After the TBT or BLT determines the types of data it typically examines, discuss the benefits and challenges associated with a decision to examine one of the types of data that it currently does not examine. Why might reviewing this additional type of data be helpful? What would be the drawbacks of starting to review this additional type of data?
The Spirit of Inquiry
The spirit of inquiry represents an approach to collaborative work with data on leadership teams. Use the module's spirit-of-inquiry tool in your team (TBT, BLT, or DLT), with all members completing the tool. Completion can be anonymous if the team prefers. Have one member summarize the data. Discuss the implications for future team development. (Note: This activity may require teams to devote a portion of two or more meetings to its completion.)
The best way for a team to own data is to create some: with a survey, with interviews, with document analysis. Given the team's current concerns, decide on a data-gathering activity to address those concerns with data from a survey, a series of short interviews, or a review of student products. For a deeper understanding of data use, put the ideas you discuss into practice by developing and using a survey instrument, interview protocol, or product-review rubric.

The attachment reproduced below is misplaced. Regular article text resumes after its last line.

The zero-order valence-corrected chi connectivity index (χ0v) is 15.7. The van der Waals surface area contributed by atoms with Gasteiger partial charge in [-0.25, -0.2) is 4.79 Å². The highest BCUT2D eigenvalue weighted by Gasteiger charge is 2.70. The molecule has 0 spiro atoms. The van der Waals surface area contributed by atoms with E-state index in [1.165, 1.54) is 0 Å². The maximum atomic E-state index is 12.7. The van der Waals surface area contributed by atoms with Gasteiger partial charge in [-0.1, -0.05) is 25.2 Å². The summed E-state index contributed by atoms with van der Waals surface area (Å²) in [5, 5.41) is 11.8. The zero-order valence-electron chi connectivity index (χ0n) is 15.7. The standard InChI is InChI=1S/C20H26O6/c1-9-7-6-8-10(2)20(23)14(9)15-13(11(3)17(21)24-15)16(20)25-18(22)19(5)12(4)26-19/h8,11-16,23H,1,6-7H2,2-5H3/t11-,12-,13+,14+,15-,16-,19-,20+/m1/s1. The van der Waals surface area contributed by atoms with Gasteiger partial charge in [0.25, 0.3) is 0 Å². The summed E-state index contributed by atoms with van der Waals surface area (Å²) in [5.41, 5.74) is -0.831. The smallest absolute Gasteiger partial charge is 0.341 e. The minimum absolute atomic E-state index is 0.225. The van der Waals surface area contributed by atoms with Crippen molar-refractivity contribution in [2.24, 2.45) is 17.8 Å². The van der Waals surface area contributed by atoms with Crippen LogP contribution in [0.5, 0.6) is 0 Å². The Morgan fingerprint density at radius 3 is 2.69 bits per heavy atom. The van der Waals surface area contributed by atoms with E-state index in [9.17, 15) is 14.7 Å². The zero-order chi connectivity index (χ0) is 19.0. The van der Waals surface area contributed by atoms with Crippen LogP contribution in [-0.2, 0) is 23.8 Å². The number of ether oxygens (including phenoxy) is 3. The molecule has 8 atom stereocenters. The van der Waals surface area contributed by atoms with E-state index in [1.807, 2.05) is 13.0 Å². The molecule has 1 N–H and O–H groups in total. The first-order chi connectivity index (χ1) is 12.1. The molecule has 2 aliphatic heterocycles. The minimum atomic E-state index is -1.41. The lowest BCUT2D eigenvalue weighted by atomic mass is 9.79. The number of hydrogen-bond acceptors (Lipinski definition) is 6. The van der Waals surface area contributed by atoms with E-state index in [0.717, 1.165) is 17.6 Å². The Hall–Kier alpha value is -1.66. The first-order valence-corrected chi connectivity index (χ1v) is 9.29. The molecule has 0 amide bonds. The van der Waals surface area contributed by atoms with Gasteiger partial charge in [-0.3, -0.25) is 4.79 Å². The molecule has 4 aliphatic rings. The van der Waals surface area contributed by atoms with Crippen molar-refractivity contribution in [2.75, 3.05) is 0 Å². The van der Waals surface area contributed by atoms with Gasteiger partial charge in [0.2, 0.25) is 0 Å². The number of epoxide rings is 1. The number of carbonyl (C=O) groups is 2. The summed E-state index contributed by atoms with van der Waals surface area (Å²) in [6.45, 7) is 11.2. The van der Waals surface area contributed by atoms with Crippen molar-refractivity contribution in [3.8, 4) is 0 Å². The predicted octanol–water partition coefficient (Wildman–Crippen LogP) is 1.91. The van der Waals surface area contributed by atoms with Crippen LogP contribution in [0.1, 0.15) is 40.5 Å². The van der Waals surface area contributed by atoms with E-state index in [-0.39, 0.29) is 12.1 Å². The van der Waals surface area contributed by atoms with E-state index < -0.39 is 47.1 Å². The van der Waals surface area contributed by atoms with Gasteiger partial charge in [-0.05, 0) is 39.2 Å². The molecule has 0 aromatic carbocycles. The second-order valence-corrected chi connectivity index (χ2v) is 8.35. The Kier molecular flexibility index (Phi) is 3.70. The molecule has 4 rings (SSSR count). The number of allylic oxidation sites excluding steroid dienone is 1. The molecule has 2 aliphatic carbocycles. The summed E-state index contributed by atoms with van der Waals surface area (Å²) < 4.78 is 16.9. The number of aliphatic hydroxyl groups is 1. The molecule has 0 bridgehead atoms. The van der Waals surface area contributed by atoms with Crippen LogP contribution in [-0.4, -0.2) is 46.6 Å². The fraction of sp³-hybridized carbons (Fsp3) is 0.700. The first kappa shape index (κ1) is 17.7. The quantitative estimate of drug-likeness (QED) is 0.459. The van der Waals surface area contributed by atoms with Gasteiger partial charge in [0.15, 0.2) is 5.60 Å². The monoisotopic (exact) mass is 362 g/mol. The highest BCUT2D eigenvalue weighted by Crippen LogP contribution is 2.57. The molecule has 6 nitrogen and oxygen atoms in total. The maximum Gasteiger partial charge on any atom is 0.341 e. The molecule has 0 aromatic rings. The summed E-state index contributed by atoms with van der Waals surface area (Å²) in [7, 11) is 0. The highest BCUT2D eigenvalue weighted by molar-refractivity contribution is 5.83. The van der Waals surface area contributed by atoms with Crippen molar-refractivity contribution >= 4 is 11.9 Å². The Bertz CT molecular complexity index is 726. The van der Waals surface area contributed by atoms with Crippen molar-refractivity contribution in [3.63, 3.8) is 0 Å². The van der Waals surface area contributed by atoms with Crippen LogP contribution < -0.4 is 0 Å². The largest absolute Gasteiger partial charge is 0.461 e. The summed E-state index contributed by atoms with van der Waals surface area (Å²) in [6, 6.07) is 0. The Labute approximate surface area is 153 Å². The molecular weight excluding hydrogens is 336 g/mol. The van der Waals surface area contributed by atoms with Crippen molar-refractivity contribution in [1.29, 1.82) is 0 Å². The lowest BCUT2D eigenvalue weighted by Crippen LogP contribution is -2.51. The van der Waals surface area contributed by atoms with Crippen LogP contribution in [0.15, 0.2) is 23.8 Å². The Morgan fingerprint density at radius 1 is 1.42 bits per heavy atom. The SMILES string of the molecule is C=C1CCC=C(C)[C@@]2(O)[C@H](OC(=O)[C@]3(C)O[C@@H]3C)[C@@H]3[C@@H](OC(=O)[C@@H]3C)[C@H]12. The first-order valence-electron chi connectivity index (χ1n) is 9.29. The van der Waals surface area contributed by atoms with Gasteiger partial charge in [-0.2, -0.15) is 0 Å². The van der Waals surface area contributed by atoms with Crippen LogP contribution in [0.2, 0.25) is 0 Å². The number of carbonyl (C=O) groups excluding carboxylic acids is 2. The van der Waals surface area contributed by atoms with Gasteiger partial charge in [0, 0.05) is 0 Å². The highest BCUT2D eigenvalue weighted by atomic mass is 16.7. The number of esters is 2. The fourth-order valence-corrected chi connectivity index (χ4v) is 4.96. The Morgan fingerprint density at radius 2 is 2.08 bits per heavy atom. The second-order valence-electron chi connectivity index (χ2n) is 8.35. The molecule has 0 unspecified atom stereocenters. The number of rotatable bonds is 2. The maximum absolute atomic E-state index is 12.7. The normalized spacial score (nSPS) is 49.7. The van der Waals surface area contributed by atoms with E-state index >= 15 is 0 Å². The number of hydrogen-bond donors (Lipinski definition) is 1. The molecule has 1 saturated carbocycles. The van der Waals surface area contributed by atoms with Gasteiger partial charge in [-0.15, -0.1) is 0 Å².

Discuss the data you generate, first by summarizing it using one of the data analysis methods that the module presents and then by devoting one meeting to a discussion of what the data mean and how the team might respond to what they have learned by collecting and analyzing the data.
(This is an activity for a BLT or a DLT rather than a TBT).
School climate is a kind of omnibus measure of the cohesiveness of a school community, its norms of inclusiveness, its safety and security, and its focus on learning. Knowledge about existing climate instruments adds to a team's research, evaluation, and data capacity.
Find and discuss four school climate instruments. What are their merits and what are their limitations? Select the one you think is best and use it to measure climate in at least one school in the district. For this activity, two BLTs might collaborate, or a DLT might collaborate with one or more BLTs.
In your TBT, experiment with a few different ways to display data, using some of the ideas presented in the resources to which the module links. After trying out each different display, discuss what it allows you to see and what it doesn't allow you to see (or even what it keeps you from seeing). Evaluate various data displays by considering which displays fit best with the TBT's current needs, which are easiest to produce, and which provide the most useful information.
You can earn credit and contact hours for modules, webinars, and podcasts completed on the OLAC site.
For more information, visit the Credit Corner. If you’re seeking credit for the Gifted Education Professional Development Course or the Culturally Responsive Practices Program courses, you can find that information on the course overview pages.